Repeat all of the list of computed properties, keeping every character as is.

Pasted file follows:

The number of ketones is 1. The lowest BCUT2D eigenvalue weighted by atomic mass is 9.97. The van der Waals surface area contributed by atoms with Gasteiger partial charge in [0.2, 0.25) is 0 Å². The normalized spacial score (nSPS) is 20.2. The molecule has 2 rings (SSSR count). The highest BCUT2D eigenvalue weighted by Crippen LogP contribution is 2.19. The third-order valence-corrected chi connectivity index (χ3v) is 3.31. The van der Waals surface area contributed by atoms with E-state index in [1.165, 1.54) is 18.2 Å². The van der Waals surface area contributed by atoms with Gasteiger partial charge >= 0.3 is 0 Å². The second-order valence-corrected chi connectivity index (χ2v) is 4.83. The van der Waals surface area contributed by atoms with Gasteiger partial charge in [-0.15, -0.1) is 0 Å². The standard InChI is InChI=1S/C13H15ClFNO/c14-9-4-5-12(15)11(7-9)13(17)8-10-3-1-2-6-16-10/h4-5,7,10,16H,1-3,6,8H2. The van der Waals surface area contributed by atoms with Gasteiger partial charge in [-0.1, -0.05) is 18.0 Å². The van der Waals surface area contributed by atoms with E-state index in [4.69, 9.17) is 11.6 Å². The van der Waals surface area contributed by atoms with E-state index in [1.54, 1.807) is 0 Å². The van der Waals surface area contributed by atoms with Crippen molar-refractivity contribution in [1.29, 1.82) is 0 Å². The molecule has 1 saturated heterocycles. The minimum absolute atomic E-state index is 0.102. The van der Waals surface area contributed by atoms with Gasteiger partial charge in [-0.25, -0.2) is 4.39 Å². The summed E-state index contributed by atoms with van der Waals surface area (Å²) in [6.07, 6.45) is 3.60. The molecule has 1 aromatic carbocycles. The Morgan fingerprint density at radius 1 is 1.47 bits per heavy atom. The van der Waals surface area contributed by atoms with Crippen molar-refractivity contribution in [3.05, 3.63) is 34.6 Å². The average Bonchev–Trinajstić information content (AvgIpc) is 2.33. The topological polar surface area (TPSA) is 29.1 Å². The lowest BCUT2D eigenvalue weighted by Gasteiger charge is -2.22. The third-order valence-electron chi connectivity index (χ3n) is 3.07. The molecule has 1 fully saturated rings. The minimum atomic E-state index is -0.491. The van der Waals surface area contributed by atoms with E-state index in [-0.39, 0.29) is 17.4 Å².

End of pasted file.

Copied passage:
The number of ketones is 1. The lowest BCUT2D eigenvalue weighted by atomic mass is 9.97. The van der Waals surface area contributed by atoms with Gasteiger partial charge in [0.2, 0.25) is 0 Å². The normalized spacial score (nSPS) is 20.2. The molecule has 2 rings (SSSR count). The highest BCUT2D eigenvalue weighted by Crippen LogP contribution is 2.19. The third-order valence-corrected chi connectivity index (χ3v) is 3.31. The van der Waals surface area contributed by atoms with E-state index in [1.165, 1.54) is 18.2 Å². The van der Waals surface area contributed by atoms with Gasteiger partial charge >= 0.3 is 0 Å². The second-order valence-corrected chi connectivity index (χ2v) is 4.83. The van der Waals surface area contributed by atoms with Gasteiger partial charge in [-0.15, -0.1) is 0 Å². The standard InChI is InChI=1S/C13H15ClFNO/c14-9-4-5-12(15)11(7-9)13(17)8-10-3-1-2-6-16-10/h4-5,7,10,16H,1-3,6,8H2. The van der Waals surface area contributed by atoms with Gasteiger partial charge in [-0.1, -0.05) is 18.0 Å². The van der Waals surface area contributed by atoms with E-state index in [4.69, 9.17) is 11.6 Å². The van der Waals surface area contributed by atoms with E-state index in [1.54, 1.807) is 0 Å². The van der Waals surface area contributed by atoms with Crippen molar-refractivity contribution in [1.29, 1.82) is 0 Å². The molecule has 1 saturated heterocycles. The minimum absolute atomic E-state index is 0.102. The van der Waals surface area contributed by atoms with Gasteiger partial charge in [-0.25, -0.2) is 4.39 Å². The summed E-state index contributed by atoms with van der Waals surface area (Å²) in [6.07, 6.45) is 3.60. The molecule has 1 aromatic carbocycles. The Morgan fingerprint density at radius 1 is 1.47 bits per heavy atom. The van der Waals surface area contributed by atoms with Crippen molar-refractivity contribution in [3.05, 3.63) is 34.6 Å². The average Bonchev–Trinajstić information content (AvgIpc) is 2.33. The topological polar surface area (TPSA) is 29.1 Å². The lowest BCUT2D eigenvalue weighted by Gasteiger charge is -2.22. The third-order valence-electron chi connectivity index (χ3n) is 3.07. The molecule has 1 fully saturated rings. The minimum atomic E-state index is -0.491. The van der Waals surface area contributed by atoms with E-state index in [-0.39, 0.29) is 17.4 Å².